- Apple's operating margins/returns have been in decline for years.
- Basic valuations using trailing financial ratios are at 10-year highs.
- Several momentum indicators appear to be warning a top is approaching.
- Long-term risk/reward analysis seems to be skewing in favor of sellers.
Apple (NASDAQ:AAPL) stock has been a rousing winner for years. However, operating margins/returns are slowly shrinking, valuations are getting stretched, and there are signs upside stock momentum is starting to wane. The potential of Chinese trade retaliation against Apple is real, which could negatively affect sales and income going forward. Overall, the risk/reward situation is not the same as five or ten years ago. Apple ownership entails substantial long-term risk to your invested capital as competition and cost pressures expand in the coming years. Reviewing the entire investment story, the highest rating I can give the stock is a Hold.
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Apple has been one of the top Wall Street gainers since the company was founded. In its infancy during the early 1980s, it become a media sensation and a darling stock market mover with its invention of the personal computer. Then Steve Jobs was pushed out of the lead chair in favor of corporate-style management experience and CEO John Sculley. Jobs came back as CEO in 1997, after the stock went nowhere, despite a massive technology boom in America. The split-adjusted stock traded between $0.40 and $2.15 a share over the span Jobs went missing, and was priced at $0.60 when the co-inventor of the home computer was convinced to return. Of course, the rest is history as the tech visionary engineered/invented portable, solid-state, wireless internet-connected, touchscreen, mass-produced computer gadgets from iPads and iPods to iPhones, propelling the stock to its $333 quote today.
Below is a comparison chart of Apple's 10-year price gain against a number of large capitalization peers and competitors. On a $10,000 investment, price gains have been strong, but not at the top of the heap for performance.
One problem with Apple's underlying business results is margins/returns have been steadily dropping for years. Its 38% gross profit margin is not particularly high for a technology company. The company earns a profit on extraordinary volume, not necessarily the biggest profit per dollar of sales. Below is a decade-long chart of gross margins vs. large tech competitors and peers.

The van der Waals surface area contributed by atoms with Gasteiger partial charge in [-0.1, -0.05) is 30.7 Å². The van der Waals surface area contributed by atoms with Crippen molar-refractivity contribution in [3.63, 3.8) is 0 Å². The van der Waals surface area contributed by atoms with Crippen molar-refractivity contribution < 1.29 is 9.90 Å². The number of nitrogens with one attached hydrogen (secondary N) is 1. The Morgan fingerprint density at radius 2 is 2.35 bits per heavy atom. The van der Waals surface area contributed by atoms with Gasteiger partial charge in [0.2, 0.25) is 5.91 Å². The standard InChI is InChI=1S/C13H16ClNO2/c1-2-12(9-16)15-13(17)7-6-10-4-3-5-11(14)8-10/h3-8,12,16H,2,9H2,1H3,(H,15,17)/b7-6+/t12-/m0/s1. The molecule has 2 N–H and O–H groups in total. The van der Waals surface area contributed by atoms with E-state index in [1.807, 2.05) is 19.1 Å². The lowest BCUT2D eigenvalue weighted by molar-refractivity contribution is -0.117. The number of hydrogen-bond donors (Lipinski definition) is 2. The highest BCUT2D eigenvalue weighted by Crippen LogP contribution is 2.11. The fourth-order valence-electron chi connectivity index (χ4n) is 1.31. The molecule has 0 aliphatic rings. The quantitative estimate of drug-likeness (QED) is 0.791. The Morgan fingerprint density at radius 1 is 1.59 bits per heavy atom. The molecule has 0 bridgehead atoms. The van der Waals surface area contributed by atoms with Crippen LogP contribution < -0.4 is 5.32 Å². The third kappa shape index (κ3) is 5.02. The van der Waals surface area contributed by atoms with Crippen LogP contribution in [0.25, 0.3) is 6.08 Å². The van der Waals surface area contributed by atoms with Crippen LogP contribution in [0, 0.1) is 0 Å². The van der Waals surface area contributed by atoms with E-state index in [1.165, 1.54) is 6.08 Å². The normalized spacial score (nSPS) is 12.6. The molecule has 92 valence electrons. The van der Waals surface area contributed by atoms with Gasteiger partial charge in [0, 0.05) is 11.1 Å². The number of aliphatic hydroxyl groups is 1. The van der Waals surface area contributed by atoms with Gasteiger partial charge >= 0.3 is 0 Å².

Gross margins are down from a high close to 45% in 2012. In addition, declining net after-tax profit margins, income returns on assets employed and cash flow to total assets do not argue for well above normal valuations, especially with earnings projected by Wall Street analysts to only grow at a rate of 10% annually the next three years. In contrast, diluted EPS from continuing operations expanded by a 15% annual clip the last five years.
My second concern is Wall Street valuations of the business. On trailing operating results, the stock is at its highest valuation in a decade per basic financial ratios. Below is a 10-year graph of the excessive price to earnings, sales, cash flow and book value situation. When you purchase Apple shares in June, you are essentially buying into the promise of growth, that may or may not appear into 2021. 20x cash flow and 5.6x sales are not the same as 2016's 8x cash flow and 2.8x sales reading. If China retaliates against U.S. trade protectionism by limiting the sale of Apple goods inside China and/or raising tariffs on product manufactured in the nation before export to America, one can argue the stock is quite overvalued presently.
Does a falling margin business, with downshifting underlying growth trends deserve its highest valuation on trailing results in a decade? My answer is no, valuations should logically be on the lower end of the historical scale.
Fading Technical Momentum?
Perhaps the best argument for ownership revolves around the majority of positive technical indicators of buying/selling trends. However, since December some failing momentum issues could be signaling a top is approaching.